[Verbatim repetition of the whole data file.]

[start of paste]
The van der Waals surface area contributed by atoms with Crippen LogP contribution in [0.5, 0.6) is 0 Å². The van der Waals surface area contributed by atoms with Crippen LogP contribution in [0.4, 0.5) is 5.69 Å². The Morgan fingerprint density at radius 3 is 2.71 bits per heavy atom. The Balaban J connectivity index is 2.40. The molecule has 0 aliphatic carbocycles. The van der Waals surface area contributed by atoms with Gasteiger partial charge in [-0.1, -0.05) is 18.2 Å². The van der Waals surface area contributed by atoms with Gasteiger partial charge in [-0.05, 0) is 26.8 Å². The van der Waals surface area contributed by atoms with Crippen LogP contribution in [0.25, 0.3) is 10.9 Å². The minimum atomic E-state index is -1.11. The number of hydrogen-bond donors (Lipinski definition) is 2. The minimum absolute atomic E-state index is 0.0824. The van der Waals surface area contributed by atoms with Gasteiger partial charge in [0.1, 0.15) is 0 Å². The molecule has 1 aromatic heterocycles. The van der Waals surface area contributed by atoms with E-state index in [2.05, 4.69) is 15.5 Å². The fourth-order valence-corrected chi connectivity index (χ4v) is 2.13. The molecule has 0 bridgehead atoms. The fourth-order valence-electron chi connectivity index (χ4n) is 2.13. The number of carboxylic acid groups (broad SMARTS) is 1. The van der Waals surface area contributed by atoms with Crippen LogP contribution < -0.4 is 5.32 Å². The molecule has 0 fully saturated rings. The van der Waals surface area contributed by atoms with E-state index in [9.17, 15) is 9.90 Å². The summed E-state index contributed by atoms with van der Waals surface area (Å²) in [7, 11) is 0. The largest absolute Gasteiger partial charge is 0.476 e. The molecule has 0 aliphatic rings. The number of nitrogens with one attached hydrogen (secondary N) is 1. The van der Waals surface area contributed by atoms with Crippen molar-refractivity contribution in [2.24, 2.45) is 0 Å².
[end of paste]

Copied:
The van der Waals surface area contributed by atoms with Crippen LogP contribution in [0.5, 0.6) is 0 Å². The van der Waals surface area contributed by atoms with Crippen LogP contribution in [0.4, 0.5) is 5.69 Å². The Morgan fingerprint density at radius 3 is 2.71 bits per heavy atom. The Balaban J connectivity index is 2.40. The molecule has 0 aliphatic carbocycles. The van der Waals surface area contributed by atoms with Gasteiger partial charge in [-0.1, -0.05) is 18.2 Å². The van der Waals surface area contributed by atoms with Gasteiger partial charge in [-0.05, 0) is 26.8 Å². The van der Waals surface area contributed by atoms with Crippen LogP contribution in [0.25, 0.3) is 10.9 Å². The minimum atomic E-state index is -1.11. The number of hydrogen-bond donors (Lipinski definition) is 2. The minimum absolute atomic E-state index is 0.0824. The van der Waals surface area contributed by atoms with Gasteiger partial charge in [0.1, 0.15) is 0 Å². The molecule has 1 aromatic heterocycles. The van der Waals surface area contributed by atoms with E-state index in [2.05, 4.69) is 15.5 Å². The fourth-order valence-corrected chi connectivity index (χ4v) is 2.13. The molecule has 0 bridgehead atoms. The fourth-order valence-electron chi connectivity index (χ4n) is 2.13. The number of carboxylic acid groups (broad SMARTS) is 1. The van der Waals surface area contributed by atoms with Crippen LogP contribution < -0.4 is 5.32 Å². The molecule has 0 fully saturated rings. The van der Waals surface area contributed by atoms with E-state index in [9.17, 15) is 9.90 Å². The summed E-state index contributed by atoms with van der Waals surface area (Å²) in [7, 11) is 0. The largest absolute Gasteiger partial charge is 0.476 e. The molecule has 0 aliphatic rings. The number of nitrogens with one attached hydrogen (secondary N) is 1. The van der Waals surface area contributed by atoms with Crippen molar-refractivity contribution in [2.24, 2.45) is 0 Å².